Underman, Kelly, Paige Sweet, and Claire Decoteau. 2017. “Custodial Citizenship in the Omnibus Autism Proceedings.” Sociological Forum 32(3): 544-565.
Abstract: In contemporary processes of citizenship, parents and other caregivers often must make claims to the state on behalf of children with disabilities. In this article, we draw from data on the Omnibus Autism Proceedings (OAP), which were a series of hearings in 2007 and 2008 in which parents of children with autism attempted to receive compensation from a federal program for vaccine injury. During these hearings, parents and their attorneys obfuscated the children’s subjectivity and instead showcased the children’s physical suffering in order to claim that their children had suffered a legitimate injury from vaccines that warranted compensation. We develop the concept of custodial citizenship to account for the process by which a legible rightsbearing subject appropriates the bodily suffering of the injured party in order to gain citizenship rights on behalf of that individual. In doing so, we trace the slippages of harm that occur in the lived experience of disability among family members and caregivers, in contrast to the individualizing rights-granting framework of the court system.
Decoteau, Claire and Paige Sweet. 2016. “Psychiatry’s Little Other: DSM-5 and Debates over Psychiatric Science.” Social Theory & Health 14(4): 414-435.
Abstract: In 2013, the National Institute of Mental Health (NIMH) broke rank with the American Psychiatric Association (APA) over the release of DSM-5, psychiatry’s ‘bible’ of mental disorders. Announcing that it would use its own biological categorization system in place of DSM-5, NIMH ignited a debate about the nature of psychiatric epistemology. We analyze these DSM-5 debates as a critical moment in psychiatry’s history of epistemological ‘revolutions.’ Psychiatric pioneers, throughout the field’s history, have presumed that biological dysfunction anchored mental disorders, and yet locating biological cause has proved elusive. Each time its failure to secure biological cause is unveiled, psychiatric experts reinvent the field in the image of greater scienticity. Using psychoanalytic theory, we argue that biology operates as Lacan’s objet petit a. The field of psychiatry is propelled forward by a mismatch between its imaginary identification as an objective science and its fragmented actuality as a symbolic system. Despite their attempts to repress the field’s fragmentation, leaders in psychiatry continuously bump into their failure to elucidate the biological foundation of mental disorders, compelling them to reiterate psychiatry’s fantasy identifications, now through imagery of the ‘mysterious’ brain.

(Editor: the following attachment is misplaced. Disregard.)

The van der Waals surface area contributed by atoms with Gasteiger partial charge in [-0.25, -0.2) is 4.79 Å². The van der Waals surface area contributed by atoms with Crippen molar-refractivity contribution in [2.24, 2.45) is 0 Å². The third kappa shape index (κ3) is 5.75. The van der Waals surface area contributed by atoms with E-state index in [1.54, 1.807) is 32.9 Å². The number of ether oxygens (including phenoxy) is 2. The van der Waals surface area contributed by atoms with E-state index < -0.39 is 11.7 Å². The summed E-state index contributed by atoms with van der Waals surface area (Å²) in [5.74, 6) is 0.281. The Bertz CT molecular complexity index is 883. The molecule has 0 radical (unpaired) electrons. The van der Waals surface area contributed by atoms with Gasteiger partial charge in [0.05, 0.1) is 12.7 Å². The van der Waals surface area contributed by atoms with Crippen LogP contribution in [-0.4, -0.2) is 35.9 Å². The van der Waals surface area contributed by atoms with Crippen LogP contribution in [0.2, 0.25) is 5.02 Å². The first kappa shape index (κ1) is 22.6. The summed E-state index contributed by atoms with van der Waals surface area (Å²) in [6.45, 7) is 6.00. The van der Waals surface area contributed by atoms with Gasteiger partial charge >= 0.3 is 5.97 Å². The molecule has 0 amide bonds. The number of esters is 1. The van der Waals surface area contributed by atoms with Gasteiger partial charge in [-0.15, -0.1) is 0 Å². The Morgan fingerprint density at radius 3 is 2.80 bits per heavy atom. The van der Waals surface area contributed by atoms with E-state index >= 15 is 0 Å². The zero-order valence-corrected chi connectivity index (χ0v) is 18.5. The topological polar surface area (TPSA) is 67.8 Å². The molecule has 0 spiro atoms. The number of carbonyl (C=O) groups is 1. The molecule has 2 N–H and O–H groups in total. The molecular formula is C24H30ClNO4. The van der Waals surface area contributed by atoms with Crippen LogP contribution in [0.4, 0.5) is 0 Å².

Sweet, Paige. 2015. “Chronic Victims, Risky Women: Domestic Violence and the Medicalization of Abuse.” Signs: Journal of Women in Culture and Society 41(1): 81-105. *2017 American Sociological Association Sex & Gender Distinguished Article Award
Abstract: Critical literature on the anti-violence movement has largely overlooked the role of biomedical institutions in de-politicizing domestic violence advocacy. Additionally, studies of medicalization have largely failed to attend to domestic violence screening and diagnosis as key technologies through which gendered biomedical surveillance has expanded. Based on interviews with domestic violence medical advocates and healthcare providers, I show how domestic violence is being transformed into a “chronic” disease category, thereby reconfiguring the historical relationship between feminist-based advocacy and medical expertise. What follows is a scientized and de-gendered transformation of causal explanations for domestic violence: rather than patriarchy, advocates now explain domestic violence using the language of “risk.” I argue that haunting this construction of women as “high-risk” for abuse is a reconstituted gender essentialism that casts women victims as passive recipients of their partners’ abusive actions and marks them as responsible for their victimization.
Sweet, Paige. 2014. “‘Every Bone of My Body:’ Domestic Violence and the Diagnostic Body.” Social Science & Medicine 122: 42-52. *2014 American Sociological Association Body & Embodiment Graduate Student Paper Prize
Abstract: Diagnostic categories for domestic violence have shifted over time, transforming from a disorder of psychological passivity and acute injury into a chronic and somatically invasive condition. This paper links these changing diagnoses to constructions of the abused body and to victim-blaming narratives. Based on an analysis of medical journal articles, this research identifies two logics that undergird domestic violence diagnoses, the body, and victim-blaming: 1) the logic of injury (1970se1980s); and 2) the logic of health (late 1980sepresent). The logic of injury is associated with overt victim-blaming, a temporally bounded and injured body, and psychological passivity. Once the feminist anti-violence movement gained mainstream credibility, however, the logic of injury fell out of favor as an explanation for domestic violence. What surfaced next was the logic of health, which is associated with chronic diagnoses and what the author calls a temporally extended body. The temporally extended body is flexible and layered, linking up past, present, and future states of disordered embodiment. The author suggests that, rather than ushering in hope and possibility via the logic of health's somatic flexibility, this abused body creates spaces into which new forms of blame and self-responsibility can take shape.